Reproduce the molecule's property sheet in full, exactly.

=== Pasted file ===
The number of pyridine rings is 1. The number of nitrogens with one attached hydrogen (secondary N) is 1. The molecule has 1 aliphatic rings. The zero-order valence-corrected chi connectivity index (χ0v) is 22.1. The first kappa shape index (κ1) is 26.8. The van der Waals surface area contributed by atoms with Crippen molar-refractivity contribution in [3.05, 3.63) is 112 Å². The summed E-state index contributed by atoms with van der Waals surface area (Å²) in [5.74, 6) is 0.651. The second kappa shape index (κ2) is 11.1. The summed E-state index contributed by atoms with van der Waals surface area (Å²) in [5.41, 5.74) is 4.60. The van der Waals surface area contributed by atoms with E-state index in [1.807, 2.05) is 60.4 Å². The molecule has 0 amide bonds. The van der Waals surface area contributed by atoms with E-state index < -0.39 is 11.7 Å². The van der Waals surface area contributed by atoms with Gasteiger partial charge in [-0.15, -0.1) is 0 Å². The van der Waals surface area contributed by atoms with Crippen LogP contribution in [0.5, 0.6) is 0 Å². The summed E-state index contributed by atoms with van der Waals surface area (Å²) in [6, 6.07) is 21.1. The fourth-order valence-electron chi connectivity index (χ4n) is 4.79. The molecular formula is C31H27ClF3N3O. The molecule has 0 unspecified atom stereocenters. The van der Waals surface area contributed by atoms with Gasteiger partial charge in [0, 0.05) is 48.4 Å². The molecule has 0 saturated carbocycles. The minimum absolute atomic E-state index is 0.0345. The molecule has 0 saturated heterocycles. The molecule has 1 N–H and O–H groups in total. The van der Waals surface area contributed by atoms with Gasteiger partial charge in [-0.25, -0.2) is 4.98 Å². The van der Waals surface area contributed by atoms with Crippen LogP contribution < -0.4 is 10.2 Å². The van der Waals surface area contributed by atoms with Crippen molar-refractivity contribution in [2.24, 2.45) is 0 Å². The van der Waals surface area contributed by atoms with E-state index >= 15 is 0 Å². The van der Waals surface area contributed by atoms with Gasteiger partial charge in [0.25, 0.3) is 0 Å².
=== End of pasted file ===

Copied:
The number of pyridine rings is 1. The number of nitrogens with one attached hydrogen (secondary N) is 1. The molecule has 1 aliphatic rings. The zero-order valence-corrected chi connectivity index (χ0v) is 22.1. The first kappa shape index (κ1) is 26.8. The van der Waals surface area contributed by atoms with Crippen molar-refractivity contribution in [3.05, 3.63) is 112 Å². The summed E-state index contributed by atoms with van der Waals surface area (Å²) in [5.74, 6) is 0.651. The second kappa shape index (κ2) is 11.1. The summed E-state index contributed by atoms with van der Waals surface area (Å²) in [5.41, 5.74) is 4.60. The van der Waals surface area contributed by atoms with E-state index in [1.807, 2.05) is 60.4 Å². The molecule has 0 amide bonds. The van der Waals surface area contributed by atoms with E-state index < -0.39 is 11.7 Å². The van der Waals surface area contributed by atoms with Gasteiger partial charge in [-0.15, -0.1) is 0 Å². The van der Waals surface area contributed by atoms with Crippen LogP contribution in [0.5, 0.6) is 0 Å². The summed E-state index contributed by atoms with van der Waals surface area (Å²) in [6, 6.07) is 21.1. The fourth-order valence-electron chi connectivity index (χ4n) is 4.79. The molecular formula is C31H27ClF3N3O. The molecule has 0 unspecified atom stereocenters. The van der Waals surface area contributed by atoms with Gasteiger partial charge in [0, 0.05) is 48.4 Å². The molecule has 0 saturated carbocycles. The minimum absolute atomic E-state index is 0.0345. The molecule has 0 saturated heterocycles. The molecule has 1 N–H and O–H groups in total. The van der Waals surface area contributed by atoms with Gasteiger partial charge in [-0.25, -0.2) is 4.98 Å². The van der Waals surface area contributed by atoms with Crippen LogP contribution < -0.4 is 10.2 Å². The van der Waals surface area contributed by atoms with Crippen molar-refractivity contribution in [2.24, 2.45) is 0 Å². The van der Waals surface area contributed by atoms with E-state index >= 15 is 0 Å². The van der Waals surface area contributed by atoms with Gasteiger partial charge in [0.25, 0.3) is 0 Å².